SAPS & CSPS briefing on implementation of the Domestic Violence Act; with Deputy Minister

NCOP Security and Justice

16 March 2022
Chairperson: Ms S Shaik (ANC, Limpopo)
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Meeting Summary


Domestic Violence Act, 1998

The Select Committee on Security and Justice met on a virtual platform for a briefing from the South African Police Service (SAPS) and the Civilian Secretariat for Police Service (CSPS) on the implementation of the Domestic Violence Act (DVA) No 116 of 1998.

The SAPS described its mandate in terms of Section 18(5) of the DVA, the domestic violence bi-annual reports in terms of Section 18(5)(D) of the Act, and the measures put in place to enable all victims to access services at police stations. It also explained the role of the Family Violence, Child Protection and Sexual Offences (FCS) unit in the prevention of gender-based violence (GBV) and the challenges faced by SAPS officials in implementing the Act.

The CSPS provided an introduction to the DVA and a detailed breakdown of the prevalence of domestic violence in South Africa, the role of the CSPS and the provincial secretariat, the monitoring of DVA compliance and its implementation, and the status of the compliance according to the 2018/19 census statistics. It described the mechanisms used to improve compliance, such as training and other proactive measures. It outlined the challenges with implementing the DVA and the recommendations they had for each province.

A Member commented that most domestic violence complaints involved the failure to complete 508(a) and (b) forms, which had been highlighted in 2013. He asked for an explanation why this concern had still not been adequately addressed. The Committee was concerned by the rise in domestic violence incidences since promulgation of the DVA and asked if there were serious shortcomings and limitations in terms of current legislation. SAPS were asked about the practical concerns and challenges faced when dealing with domestic violence, such as entering premises or gaining the victims' trust. What was the relationship between the SAPS and community policing forums to assist in domestic violence cases? Was the CSPS in the process of creating a relationship with community and neighbourhood policing forums for the reporting of domestic violence cases and victims?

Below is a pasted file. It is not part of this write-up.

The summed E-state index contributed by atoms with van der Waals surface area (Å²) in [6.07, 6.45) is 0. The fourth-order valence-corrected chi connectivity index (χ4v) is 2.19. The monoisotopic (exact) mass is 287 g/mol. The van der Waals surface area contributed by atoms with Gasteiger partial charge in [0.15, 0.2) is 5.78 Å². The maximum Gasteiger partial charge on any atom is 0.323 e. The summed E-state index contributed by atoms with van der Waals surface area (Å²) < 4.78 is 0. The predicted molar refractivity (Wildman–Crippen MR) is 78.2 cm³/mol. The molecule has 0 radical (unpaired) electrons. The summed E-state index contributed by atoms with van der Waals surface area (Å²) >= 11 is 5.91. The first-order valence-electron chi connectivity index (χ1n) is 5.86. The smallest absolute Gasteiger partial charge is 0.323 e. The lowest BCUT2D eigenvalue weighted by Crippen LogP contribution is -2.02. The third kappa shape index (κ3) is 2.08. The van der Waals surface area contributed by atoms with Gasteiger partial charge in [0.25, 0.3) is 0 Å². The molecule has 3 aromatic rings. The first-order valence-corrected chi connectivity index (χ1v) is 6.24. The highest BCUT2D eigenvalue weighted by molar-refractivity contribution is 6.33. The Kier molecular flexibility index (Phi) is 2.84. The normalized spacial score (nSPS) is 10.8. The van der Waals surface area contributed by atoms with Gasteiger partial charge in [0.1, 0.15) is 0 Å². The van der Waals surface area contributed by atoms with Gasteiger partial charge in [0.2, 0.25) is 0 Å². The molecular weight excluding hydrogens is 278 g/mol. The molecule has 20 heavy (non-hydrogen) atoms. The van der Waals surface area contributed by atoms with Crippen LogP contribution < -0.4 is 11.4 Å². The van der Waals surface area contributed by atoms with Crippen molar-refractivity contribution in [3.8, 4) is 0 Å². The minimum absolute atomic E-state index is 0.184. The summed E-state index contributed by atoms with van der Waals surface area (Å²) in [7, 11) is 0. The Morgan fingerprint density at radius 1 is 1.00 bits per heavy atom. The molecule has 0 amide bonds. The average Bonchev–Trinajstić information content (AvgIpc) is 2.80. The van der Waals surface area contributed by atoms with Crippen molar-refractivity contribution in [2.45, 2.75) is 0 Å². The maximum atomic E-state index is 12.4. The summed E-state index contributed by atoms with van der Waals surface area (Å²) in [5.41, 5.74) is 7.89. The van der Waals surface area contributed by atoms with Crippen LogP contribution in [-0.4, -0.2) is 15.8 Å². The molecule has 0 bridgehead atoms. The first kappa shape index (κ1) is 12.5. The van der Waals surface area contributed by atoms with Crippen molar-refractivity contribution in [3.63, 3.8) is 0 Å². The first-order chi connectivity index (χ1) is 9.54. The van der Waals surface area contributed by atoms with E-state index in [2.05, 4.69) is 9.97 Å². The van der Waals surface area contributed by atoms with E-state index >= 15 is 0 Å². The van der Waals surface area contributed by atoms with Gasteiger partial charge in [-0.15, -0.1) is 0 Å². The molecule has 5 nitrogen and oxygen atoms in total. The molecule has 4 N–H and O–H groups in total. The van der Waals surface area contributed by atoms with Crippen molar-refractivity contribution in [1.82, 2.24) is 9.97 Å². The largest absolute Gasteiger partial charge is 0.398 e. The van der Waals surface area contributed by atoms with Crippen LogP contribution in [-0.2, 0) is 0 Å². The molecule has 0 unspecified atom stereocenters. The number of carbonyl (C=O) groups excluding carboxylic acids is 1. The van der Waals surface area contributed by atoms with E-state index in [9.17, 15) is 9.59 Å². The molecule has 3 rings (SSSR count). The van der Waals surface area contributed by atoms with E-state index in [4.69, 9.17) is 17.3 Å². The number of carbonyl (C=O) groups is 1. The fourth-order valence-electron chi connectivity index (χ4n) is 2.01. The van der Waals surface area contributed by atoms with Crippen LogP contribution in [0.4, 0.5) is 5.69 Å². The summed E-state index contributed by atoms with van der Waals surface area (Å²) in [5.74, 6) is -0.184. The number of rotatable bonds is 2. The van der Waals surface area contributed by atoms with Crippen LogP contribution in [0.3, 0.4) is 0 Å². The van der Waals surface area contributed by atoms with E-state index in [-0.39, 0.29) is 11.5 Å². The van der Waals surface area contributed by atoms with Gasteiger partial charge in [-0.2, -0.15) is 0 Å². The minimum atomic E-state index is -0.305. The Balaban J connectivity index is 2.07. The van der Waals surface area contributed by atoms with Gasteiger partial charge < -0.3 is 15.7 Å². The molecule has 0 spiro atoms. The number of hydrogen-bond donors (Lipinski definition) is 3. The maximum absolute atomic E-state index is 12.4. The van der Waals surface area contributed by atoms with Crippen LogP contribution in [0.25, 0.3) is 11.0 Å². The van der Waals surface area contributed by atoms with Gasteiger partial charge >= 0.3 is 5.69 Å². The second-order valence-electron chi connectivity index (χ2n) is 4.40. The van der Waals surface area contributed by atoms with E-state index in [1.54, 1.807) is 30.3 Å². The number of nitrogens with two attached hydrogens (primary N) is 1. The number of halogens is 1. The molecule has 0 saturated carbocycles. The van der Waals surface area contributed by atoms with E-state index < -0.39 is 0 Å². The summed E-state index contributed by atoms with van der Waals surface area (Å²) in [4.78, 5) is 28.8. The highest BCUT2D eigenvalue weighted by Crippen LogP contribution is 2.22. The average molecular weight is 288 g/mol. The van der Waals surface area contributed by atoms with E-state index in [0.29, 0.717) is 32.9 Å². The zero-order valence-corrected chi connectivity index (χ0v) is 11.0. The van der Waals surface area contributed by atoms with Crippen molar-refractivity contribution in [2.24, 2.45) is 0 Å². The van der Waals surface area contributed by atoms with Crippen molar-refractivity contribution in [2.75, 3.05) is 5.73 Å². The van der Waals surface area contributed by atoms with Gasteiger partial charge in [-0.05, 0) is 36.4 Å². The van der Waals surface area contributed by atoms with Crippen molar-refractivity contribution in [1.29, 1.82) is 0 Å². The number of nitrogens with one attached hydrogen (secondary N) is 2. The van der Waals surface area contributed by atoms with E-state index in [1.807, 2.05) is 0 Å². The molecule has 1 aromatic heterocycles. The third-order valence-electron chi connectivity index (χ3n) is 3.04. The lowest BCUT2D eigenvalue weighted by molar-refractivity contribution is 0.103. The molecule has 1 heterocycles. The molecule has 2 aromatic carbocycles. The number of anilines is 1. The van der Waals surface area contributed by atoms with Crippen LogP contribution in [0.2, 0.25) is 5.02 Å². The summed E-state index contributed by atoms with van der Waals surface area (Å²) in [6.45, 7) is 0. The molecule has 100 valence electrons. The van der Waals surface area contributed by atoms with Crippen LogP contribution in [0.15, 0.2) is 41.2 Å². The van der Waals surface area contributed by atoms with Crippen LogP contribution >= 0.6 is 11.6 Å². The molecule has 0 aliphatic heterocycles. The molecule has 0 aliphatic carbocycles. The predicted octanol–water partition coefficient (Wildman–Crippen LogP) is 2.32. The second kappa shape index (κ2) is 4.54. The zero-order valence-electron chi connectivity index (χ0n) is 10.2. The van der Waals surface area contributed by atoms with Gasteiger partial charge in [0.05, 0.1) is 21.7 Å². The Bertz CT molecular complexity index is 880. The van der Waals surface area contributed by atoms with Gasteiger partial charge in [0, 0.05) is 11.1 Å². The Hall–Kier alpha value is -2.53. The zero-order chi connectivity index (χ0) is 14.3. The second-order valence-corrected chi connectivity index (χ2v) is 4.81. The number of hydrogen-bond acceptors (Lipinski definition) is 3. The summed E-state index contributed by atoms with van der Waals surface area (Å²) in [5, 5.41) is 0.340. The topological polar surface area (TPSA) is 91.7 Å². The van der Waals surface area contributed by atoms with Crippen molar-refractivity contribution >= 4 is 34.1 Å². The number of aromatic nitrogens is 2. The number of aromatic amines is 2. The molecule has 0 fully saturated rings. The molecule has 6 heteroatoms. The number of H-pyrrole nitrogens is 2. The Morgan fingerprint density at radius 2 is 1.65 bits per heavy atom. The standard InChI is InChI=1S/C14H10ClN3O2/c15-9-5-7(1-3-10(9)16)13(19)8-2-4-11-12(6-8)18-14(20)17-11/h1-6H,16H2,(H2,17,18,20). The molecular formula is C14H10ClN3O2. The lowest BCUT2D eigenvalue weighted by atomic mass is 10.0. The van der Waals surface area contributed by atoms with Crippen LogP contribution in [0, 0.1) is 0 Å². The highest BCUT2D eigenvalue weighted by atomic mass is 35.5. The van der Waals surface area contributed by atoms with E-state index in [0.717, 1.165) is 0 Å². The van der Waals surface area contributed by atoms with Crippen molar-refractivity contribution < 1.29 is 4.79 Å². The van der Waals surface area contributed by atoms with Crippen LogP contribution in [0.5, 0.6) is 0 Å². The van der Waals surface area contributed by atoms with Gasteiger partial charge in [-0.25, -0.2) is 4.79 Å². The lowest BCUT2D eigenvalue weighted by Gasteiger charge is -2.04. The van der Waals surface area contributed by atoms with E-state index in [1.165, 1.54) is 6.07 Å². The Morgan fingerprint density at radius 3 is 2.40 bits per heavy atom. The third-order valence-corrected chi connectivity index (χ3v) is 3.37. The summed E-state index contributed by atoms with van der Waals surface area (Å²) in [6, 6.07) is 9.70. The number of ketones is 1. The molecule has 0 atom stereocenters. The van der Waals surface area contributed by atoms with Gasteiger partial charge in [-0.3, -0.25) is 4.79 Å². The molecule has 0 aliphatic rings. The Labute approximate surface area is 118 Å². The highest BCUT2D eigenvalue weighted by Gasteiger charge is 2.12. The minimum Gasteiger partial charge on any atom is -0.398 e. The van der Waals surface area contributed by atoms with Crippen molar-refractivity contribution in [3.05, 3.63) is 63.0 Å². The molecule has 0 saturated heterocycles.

The Committee would continue to engage the Department on these concerns.

Meeting report

Chairperson's opening remarks

The Chairperson said that as part of their oversight responsibility, Members had expressed an interest in receiving more information on implementation of the Domestic Violence Act (DVA). The South African Police (SAPS) and Civilian Secretariat for Police Services (CSPS) were invited to present on implementation of the DVA at the level of police stations.

The DVA obliged the police to report to Parliament the numbers and particulars of complaints received against its members regarding section 4(a). It refers to a failure by any police officer with an obligation imposed in terms of the Police National Instruction 7 of 1999, issued by the National Commissioner of Police.

SAPS must report on the action taken against SAPs members, including victims and perpetrators of domestic violence. SAPs must report on their disciplinary proceedings, the decisions emanating from these proceedings, and steps taken as a result of recommendations made by the CSPS concerning SAPS's non-compliance with the DVA.

On 15 July 2019, the Minister tabled the reports on SAPS’ implementation of the DVA. The period covered was from 1 April 2020 to September 2020 and from 1 October 2020 to 31 March 2021. On 23 August 2020, the CSPS had tabled its DVA monitoring report that set the implementation of the DVA from October 2020 to 31 March 2021. On 22 January 2021, the Minister tabled the latest report on implementation of the DVA, and the period covered was 1 April 2021 to 30 September 2021. The CSPS’s monitoring report on the implementation of the DVA was tabled on 1 February.

The Chairperson welcomed Mr Cassel Mathale, Deputy Minister of Police, who thanked the Committee for the opportunity to present their report on the implementation of the DVA. He indicated that the National Commissioner was not present. Those present were the Deputy National Commissioner for Policy, Lt Gen Sehlahle Masemola, the Chief Director of the CSPS, Mr Takalani Ramaru, and the Director of Strategic Management of the CSPS, Ms Itumeleng Moagi.

SAPS on implementation of DVA

Lt. Gen. MM Motlhala, Divisional Commissioner: Visible Policing, delivered the presentation. 

SAPS mandate in terms of Section 18(5) of the DVA